He lifts a pup. The others whine and clamor. A nearby adult dog barks tentatively. These are the sounds that were missing earlier, but they’re not often evident. The peacefulness of the monastery is infectious. A radio is always left on in the kennel, playing classical music for the animals and their attendants. “This allows them to hear voices and soothing music at all times.”

Each pen has a few scattered play items for the puppies such as old tires or lengths of pipe. “We want them to experience many different facets of texture and surface and sound,” says Mark. “We have neighbors who come up here on a regular basis to play with the dogs. We tell them what to expect from the pups, and every week the puppies have something different to learn. They undergo a very fast neurological development, so it’s important to have sociological training at the same time.”

The number of puppies available for sale is always unpredictable. “Right now we have half a dozen. A year ago we had none. It all depends on when a bitch is in season.”

Bonnie, who paces nearby, is about to go into season. She’s being monitored for her optimal mating time, when she'll be serviced by a visiting stud. “We use blood tests and slides to study her as her season progresses. The cells in the vaginal tract change to let us know when she ovulates.”

Breeding is supervised by Brother Peter, while Brother Stavros is in charge of veterinary aspects. “But all of the duties overlap,” says Mark. “We can all fill in wherever we have to.”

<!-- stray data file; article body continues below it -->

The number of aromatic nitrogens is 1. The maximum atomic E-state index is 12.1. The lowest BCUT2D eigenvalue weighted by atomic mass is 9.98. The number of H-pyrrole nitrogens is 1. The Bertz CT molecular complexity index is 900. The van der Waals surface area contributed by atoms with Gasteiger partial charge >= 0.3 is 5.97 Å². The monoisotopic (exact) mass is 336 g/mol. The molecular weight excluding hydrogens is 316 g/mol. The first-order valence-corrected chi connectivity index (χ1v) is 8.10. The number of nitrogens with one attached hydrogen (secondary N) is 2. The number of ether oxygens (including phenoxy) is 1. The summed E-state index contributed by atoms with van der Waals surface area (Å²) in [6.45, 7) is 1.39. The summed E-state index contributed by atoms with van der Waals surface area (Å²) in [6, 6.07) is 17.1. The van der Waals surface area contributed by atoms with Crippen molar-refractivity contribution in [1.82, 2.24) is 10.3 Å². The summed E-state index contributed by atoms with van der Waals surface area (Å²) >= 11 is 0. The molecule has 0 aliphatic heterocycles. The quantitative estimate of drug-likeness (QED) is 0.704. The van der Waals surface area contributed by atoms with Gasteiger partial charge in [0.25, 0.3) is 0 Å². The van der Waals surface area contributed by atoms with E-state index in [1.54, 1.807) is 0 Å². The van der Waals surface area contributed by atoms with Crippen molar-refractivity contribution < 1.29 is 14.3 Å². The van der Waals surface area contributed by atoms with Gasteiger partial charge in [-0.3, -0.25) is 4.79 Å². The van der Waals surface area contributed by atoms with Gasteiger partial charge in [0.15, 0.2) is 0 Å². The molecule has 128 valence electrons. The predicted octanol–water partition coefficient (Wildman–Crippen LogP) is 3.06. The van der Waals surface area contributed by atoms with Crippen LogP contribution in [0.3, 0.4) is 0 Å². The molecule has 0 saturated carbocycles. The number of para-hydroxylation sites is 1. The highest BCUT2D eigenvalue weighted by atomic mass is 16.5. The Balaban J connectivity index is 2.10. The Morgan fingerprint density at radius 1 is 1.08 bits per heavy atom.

When professional veterinary work is required, most of the jobs go to a former Cornell professor who moved to Cambridge a few years ago, “in part because of the business here. He used to bring classes out to see our dogs and he fell in love with the area. There are plenty of pet owners in the neighborhood, so he has a thriving small animal business here.”

A laundry and shower were recently installed in the kennel, testimony to the round-the-clock work the dogs demand. “We're also working on a room in which to show the puppies to prospective buyers.”

Potential customers are asked to fill out a two-page form that asks them to explain what they're looking for in a dog and what they're expecting. “What has their experience been with Shepherds? What are their goals and desires? We want them to understand the nature of the commitment they're making when they decide to adopt an animal. We do turn down customers who are obviously in an unstable situation.”

After the puppy is nine weeks old, it’s given a thorough test to determine personality characteristics. This helps assure a good match with the prospective owner. Once a puppy leaves the monastery, it’s rarely forgotten. “We get a lot of long letters and photos telling us about the dogs that were born here.”

The profit from dog breeding isn't anything that should tempt a person who doesn't have a passion for the animals. “What we’re really doing here is paying our expenses. There are twelve monks here, and each is responsible for one or two or three dogs. If the dogs aren't breeding, we can't afford to keep them around.

“Having the dogs here creates a warm atmosphere in our community, as well as with the people in the neighborhood. I can’t imagine living here without them.”

(Originally appeared in the Schenectady Daily Gazette, May 1991)